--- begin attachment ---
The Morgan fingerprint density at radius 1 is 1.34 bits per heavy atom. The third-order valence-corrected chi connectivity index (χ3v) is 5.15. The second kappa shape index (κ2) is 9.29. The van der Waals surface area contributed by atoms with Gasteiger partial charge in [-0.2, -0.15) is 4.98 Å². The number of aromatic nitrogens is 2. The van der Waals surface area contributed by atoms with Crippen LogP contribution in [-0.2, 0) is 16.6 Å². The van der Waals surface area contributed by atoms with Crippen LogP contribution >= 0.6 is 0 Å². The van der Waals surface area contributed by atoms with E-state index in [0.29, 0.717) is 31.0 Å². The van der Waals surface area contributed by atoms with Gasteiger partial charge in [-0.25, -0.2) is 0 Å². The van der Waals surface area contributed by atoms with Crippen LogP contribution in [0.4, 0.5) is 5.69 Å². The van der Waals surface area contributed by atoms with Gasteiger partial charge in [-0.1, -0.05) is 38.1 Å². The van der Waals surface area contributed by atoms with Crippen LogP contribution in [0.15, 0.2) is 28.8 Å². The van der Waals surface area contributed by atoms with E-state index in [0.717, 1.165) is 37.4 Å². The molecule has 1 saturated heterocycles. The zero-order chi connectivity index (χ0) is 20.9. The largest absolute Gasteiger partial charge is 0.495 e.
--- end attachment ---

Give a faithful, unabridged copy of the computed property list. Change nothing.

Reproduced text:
The Morgan fingerprint density at radius 1 is 1.34 bits per heavy atom. The third-order valence-corrected chi connectivity index (χ3v) is 5.15. The second kappa shape index (κ2) is 9.29. The van der Waals surface area contributed by atoms with Gasteiger partial charge in [-0.2, -0.15) is 4.98 Å². The number of aromatic nitrogens is 2. The van der Waals surface area contributed by atoms with Crippen LogP contribution in [-0.2, 0) is 16.6 Å². The van der Waals surface area contributed by atoms with Crippen LogP contribution >= 0.6 is 0 Å². The van der Waals surface area contributed by atoms with E-state index in [0.29, 0.717) is 31.0 Å². The van der Waals surface area contributed by atoms with Gasteiger partial charge in [-0.25, -0.2) is 0 Å². The van der Waals surface area contributed by atoms with Crippen LogP contribution in [0.4, 0.5) is 5.69 Å². The van der Waals surface area contributed by atoms with Gasteiger partial charge in [-0.1, -0.05) is 38.1 Å². The van der Waals surface area contributed by atoms with Crippen LogP contribution in [0.15, 0.2) is 28.8 Å². The van der Waals surface area contributed by atoms with E-state index in [0.717, 1.165) is 37.4 Å². The molecule has 1 saturated heterocycles. The zero-order chi connectivity index (χ0) is 20.9. The largest absolute Gasteiger partial charge is 0.495 e.